May 17, 1987 |
Though he has managed to parlay his passion for automobiles into a $700-million-a-year transportation conglomerate by selling thousands of Cadillacs, Toyotas, Hondas, Saabs and Sterlings, megadealer Roger Penske doesn't spend much time in cars these days. Penske's turbo-charged life style requires a Learjet and a bevy of helicopters. They help keep him in close touch with his company's 4,750 employees, who are scattered among 302 facilities in 37 states.
March 5, 1998 |
A Southern California Nissan dealership, trying to boost business by billing itself as a "factory outlet," has drawn fire from competing dealers who say the ads could mislead customers into thinking they can get special factory-authorized discounts and deals there. The television and radio ads by Foothill Nissan in La Crescenta are being reviewed by attorneys for Torrance-based Nissan Motor Corp. USA.
September 28, 1989 |
Maverick car dealer Ron B. Tonkin, on a nationwide tour to pressure car manufacturers to improve relations with dealers, breezed into car-crazed Southern California this week in hopes of enlisting some of the country's largest dealers in the campaign. Tonkin, a combative 58-year-old car dealer from Portland, Ore., who is president of the National Automobile Dealers Assn., said he plans to deliver to the board of the 800-member Southern California Motor Car Dealers Assn.
July 13, 2000 |
Toyota Motor Corp.'s Lexus luxury line once again topped the field and General Motors Corp.'s Saturn unit bounced back to capture second place--and the attendant bragging rights--in J.D. Power & Associates' annual dealership service rankings, announced Wednesday. The same survey found Ford Motor Co.'s nationwide dealer network to be below average.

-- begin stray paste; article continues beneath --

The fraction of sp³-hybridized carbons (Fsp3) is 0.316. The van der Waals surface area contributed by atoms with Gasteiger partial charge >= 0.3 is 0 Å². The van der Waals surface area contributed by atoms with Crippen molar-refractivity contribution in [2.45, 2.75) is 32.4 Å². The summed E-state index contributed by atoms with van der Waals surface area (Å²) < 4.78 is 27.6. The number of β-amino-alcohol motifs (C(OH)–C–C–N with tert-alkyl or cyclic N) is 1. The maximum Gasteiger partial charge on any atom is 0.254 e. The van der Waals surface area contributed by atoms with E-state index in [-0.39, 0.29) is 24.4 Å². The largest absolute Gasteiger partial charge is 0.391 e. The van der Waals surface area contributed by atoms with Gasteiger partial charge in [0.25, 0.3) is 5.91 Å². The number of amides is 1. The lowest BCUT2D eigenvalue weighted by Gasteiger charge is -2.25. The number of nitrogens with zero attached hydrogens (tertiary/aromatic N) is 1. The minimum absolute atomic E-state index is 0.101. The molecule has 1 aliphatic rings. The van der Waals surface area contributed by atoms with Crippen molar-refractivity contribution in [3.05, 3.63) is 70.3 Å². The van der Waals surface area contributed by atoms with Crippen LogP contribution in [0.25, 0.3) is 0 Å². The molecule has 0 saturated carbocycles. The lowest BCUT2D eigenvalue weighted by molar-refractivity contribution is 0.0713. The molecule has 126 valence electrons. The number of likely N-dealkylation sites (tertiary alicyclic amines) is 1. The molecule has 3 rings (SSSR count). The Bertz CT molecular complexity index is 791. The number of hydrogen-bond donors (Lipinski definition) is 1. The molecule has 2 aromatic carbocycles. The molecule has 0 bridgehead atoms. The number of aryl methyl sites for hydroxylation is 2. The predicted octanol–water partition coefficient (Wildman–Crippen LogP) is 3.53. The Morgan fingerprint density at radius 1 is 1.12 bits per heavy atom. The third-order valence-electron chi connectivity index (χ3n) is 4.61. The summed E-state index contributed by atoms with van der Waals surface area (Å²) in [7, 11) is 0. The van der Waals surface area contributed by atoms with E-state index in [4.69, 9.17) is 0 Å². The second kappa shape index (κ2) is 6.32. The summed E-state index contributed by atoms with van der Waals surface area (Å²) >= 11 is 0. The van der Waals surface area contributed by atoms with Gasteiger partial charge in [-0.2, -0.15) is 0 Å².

February 5, 1989 |
The state Department of Motor Vehicles has filed new charges against the Brett Mitchell Chevrolet dealership in the Compton Auto Plaza, alleging that the firm defrauded a finance company. The Mitchell dealership closed in December after the DMV suspended its operating license for alleged sales and tax irregularities. In January, the state canceled the license, claiming that for two years Mitchell did not file corporate information required by the secretary of state.
May 1, 2009 |
Chrysler dealers have been through the wringer before, and although Chrysler's bankruptcy on Thursday has many worried about a sales slide, most are staying optimistic. "This is completely uncharted territory, and there are still so many unknowns," said John Sackrison, executive director of the Orange County Automobile Dealers Assn. "Bankruptcy is not the preferred option, but each day we're learning a little bit more, and the dealers will come out stronger on the other side of this."
September 21, 1995 |
An association representing most of the nation's auto dealers agreed Wednesday to settle a Justice Department complaint that it urged its members to engage in price-fixing and other anti-competitive schemes. The agreement settled a lawsuit accusing the National Automobile Dealers Assn. of promoting pricing programs that, in some cases, could have cost consumers as much as $1,000 per car, Justice Department officials said.
March 25, 1999 |
Thousands of new-car dealers who have joined the electronic commerce revolution by launching Web sites might just as well have hung out "Open" signs and then locked their doors, according to a J.D. Power & Associates research report to be released today.
October 14, 1991 |
Charles and Susan McBryde thought they had found the perfect buy in a used car. The clean 1987 Honda Accord was for sale by a private party--a big, jolly man who said he had gotten the vehicle in a recent divorce settlement, but didn't need it. The charcoal-gray sedan ran well, had a sunroof, electric windows and only 49,000 miles on the odometer. The McBrydes bought it for $7,000. That was June 4. Two weeks later, the car's clutch went out. Repair cost: $456.
May 16, 2009 |
The painful reshaping of the American auto industry hit home this week, delivered overnight by FedEx and UPS. Over the last two days, General Motors Corp. and Chrysler moved to cull nearly 2,000 of their dealers, with at least 1,000 more to come. And Chrysler indicated that it was likely to break its contracts with hundreds of parts suppliers, setting the stage for yet another blow to American manufacturing. The sweeping cuts were a reminder that the decades-long decline of the U.S.